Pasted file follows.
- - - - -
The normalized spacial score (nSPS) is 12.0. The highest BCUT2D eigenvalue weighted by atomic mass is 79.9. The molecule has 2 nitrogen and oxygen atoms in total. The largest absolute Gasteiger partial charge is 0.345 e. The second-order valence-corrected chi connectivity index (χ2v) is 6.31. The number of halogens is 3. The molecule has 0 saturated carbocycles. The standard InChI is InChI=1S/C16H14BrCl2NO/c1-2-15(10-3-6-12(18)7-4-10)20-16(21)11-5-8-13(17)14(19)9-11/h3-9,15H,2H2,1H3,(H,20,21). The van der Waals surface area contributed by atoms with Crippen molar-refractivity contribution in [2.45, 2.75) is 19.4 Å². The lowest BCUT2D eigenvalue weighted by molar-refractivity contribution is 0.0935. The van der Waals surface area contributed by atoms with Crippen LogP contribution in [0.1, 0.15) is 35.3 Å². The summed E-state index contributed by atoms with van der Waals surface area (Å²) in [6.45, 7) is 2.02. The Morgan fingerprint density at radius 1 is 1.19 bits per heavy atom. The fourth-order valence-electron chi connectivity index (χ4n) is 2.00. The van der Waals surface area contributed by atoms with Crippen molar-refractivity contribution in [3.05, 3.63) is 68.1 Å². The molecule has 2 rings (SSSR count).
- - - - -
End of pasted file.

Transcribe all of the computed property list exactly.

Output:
The normalized spacial score (nSPS) is 12.0. The highest BCUT2D eigenvalue weighted by atomic mass is 79.9. The molecule has 2 nitrogen and oxygen atoms in total. The largest absolute Gasteiger partial charge is 0.345 e. The second-order valence-corrected chi connectivity index (χ2v) is 6.31. The number of halogens is 3. The molecule has 0 saturated carbocycles. The standard InChI is InChI=1S/C16H14BrCl2NO/c1-2-15(10-3-6-12(18)7-4-10)20-16(21)11-5-8-13(17)14(19)9-11/h3-9,15H,2H2,1H3,(H,20,21). The van der Waals surface area contributed by atoms with Crippen molar-refractivity contribution in [2.45, 2.75) is 19.4 Å². The lowest BCUT2D eigenvalue weighted by molar-refractivity contribution is 0.0935. The van der Waals surface area contributed by atoms with Crippen LogP contribution in [0.1, 0.15) is 35.3 Å². The summed E-state index contributed by atoms with van der Waals surface area (Å²) in [6.45, 7) is 2.02. The Morgan fingerprint density at radius 1 is 1.19 bits per heavy atom. The fourth-order valence-electron chi connectivity index (χ4n) is 2.00. The van der Waals surface area contributed by atoms with Crippen molar-refractivity contribution in [3.05, 3.63) is 68.1 Å². The molecule has 2 rings (SSSR count).